T-Mobile Chief: Company in 'Fighting Shape'

By Josh Long Comments
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The top executive of T-Mobile USA this week sought to assure the public that the fourth-largest U.S. wireless operator is in a position to get back and keep customers just weeks after the company's $39 billion merger with AT&T Inc. collapsed.

"Last year, T-Mobile made solid progress during uncertain times, doubling our 4G network speeds and launching 25 new 4G devices," T-Mobile USA President and CEO Philipp Humm said Tuesday during the International Consumer Electronics Show in Las Vegas. "We are here, in fighting shape, and we will compete aggressively to win and retain customers by delivering compelling 4G services -- all at a great value."

T-Mobile USA on Tuesday revealed doubling the speed of its fourth-generation network in 12 additional markets, meaning it now offers faster speeds on an HSPA+ 42 network to 184 Americans in 175 markets.

Mobile subscribers are increasingly becoming tethered to their smartphones, and wireless operators need the latest and greatest gadgets to attract subscribers. Of the four largest wireless operators, T-Mobile USA is the only one that doesn't carry Apple's phenomenally popular iPhone.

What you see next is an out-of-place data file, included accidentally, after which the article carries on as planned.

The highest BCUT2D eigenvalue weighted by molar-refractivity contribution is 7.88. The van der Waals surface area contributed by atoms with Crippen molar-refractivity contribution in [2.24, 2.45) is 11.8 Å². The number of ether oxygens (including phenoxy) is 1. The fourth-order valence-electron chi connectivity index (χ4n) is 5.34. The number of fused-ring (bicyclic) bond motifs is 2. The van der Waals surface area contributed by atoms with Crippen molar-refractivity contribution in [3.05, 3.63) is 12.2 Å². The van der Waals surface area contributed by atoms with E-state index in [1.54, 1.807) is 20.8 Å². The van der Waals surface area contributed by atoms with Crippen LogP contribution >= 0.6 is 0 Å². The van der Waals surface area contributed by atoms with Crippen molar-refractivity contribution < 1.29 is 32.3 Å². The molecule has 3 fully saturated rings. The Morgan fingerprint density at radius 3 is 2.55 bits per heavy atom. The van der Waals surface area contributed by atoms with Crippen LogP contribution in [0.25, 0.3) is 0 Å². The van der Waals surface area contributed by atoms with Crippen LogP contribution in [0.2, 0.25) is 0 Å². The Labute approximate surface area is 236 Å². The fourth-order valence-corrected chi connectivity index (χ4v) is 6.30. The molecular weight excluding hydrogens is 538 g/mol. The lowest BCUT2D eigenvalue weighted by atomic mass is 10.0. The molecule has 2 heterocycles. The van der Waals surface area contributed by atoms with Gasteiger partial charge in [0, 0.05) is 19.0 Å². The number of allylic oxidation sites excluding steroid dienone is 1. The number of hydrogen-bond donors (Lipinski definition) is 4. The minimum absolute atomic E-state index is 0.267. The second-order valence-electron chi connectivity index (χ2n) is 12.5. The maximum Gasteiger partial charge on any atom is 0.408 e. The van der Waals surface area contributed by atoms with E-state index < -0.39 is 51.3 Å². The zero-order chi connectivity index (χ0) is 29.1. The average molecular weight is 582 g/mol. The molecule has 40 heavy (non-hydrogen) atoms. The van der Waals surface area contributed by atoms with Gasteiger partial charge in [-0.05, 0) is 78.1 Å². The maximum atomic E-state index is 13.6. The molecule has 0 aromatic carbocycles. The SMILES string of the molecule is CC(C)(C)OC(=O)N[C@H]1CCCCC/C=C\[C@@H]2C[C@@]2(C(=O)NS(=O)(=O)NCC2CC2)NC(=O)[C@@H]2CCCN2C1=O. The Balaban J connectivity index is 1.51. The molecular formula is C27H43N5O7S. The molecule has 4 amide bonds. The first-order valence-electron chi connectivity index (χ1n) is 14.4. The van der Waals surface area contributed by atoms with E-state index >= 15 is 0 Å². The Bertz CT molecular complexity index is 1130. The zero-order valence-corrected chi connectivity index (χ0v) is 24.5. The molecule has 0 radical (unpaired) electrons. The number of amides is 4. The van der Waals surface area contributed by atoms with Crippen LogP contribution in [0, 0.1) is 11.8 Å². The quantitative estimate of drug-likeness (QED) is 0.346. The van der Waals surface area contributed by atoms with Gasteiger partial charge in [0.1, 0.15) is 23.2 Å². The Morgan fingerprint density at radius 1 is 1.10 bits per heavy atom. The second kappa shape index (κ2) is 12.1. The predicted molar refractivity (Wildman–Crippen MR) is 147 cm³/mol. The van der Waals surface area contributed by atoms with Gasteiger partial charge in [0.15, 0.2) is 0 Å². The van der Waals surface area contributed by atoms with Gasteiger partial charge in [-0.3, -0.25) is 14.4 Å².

The mobile operator is banking on other gadgets to attract customers and stop it from continuing to lose hundreds of thousands of subscribers on contract every fiscal quarter. On Tuesday, T-Mobile USA announced that it will carry two new smartphones, the Samsung Galaxy S Blaze 4G and the Nokia Lumia 710. Powered by Microsoft's Windows Phone operating system, the Lumia 710 is available today at T-Mobile retail stores, select dealers, retailers and online at http://www.t-mobile.com. T-Mobile said the Lumia 710 will cost $49.99 after a $50 mail-in rebate card with a two-year service contract and qualifying Classic voice and data plan. T-Mobile USA expects to sell the Samsung Galaxy S Blaze 4G later this year.

Although AT&T last month abandoned its bid to acquire T-Mobile USA, Bellevue, Wash.-based T-Mobile USA said it's in a better position because it expects to obtain mobile spectrum in 128 cellular marketing areas, including 12 of the top 20 U.S. markets. T-Mobile USA is getting the airwaves from AT&T as part of the multi-billion dollar breakup fee that T-Mobile's parent Deutsche Telekom negotiated under the merger agreement with AT&T. T-Mobile USA, which served 33.7 million customers at the end of the third quarter, must obtain regulatory approval to get the spectrum.

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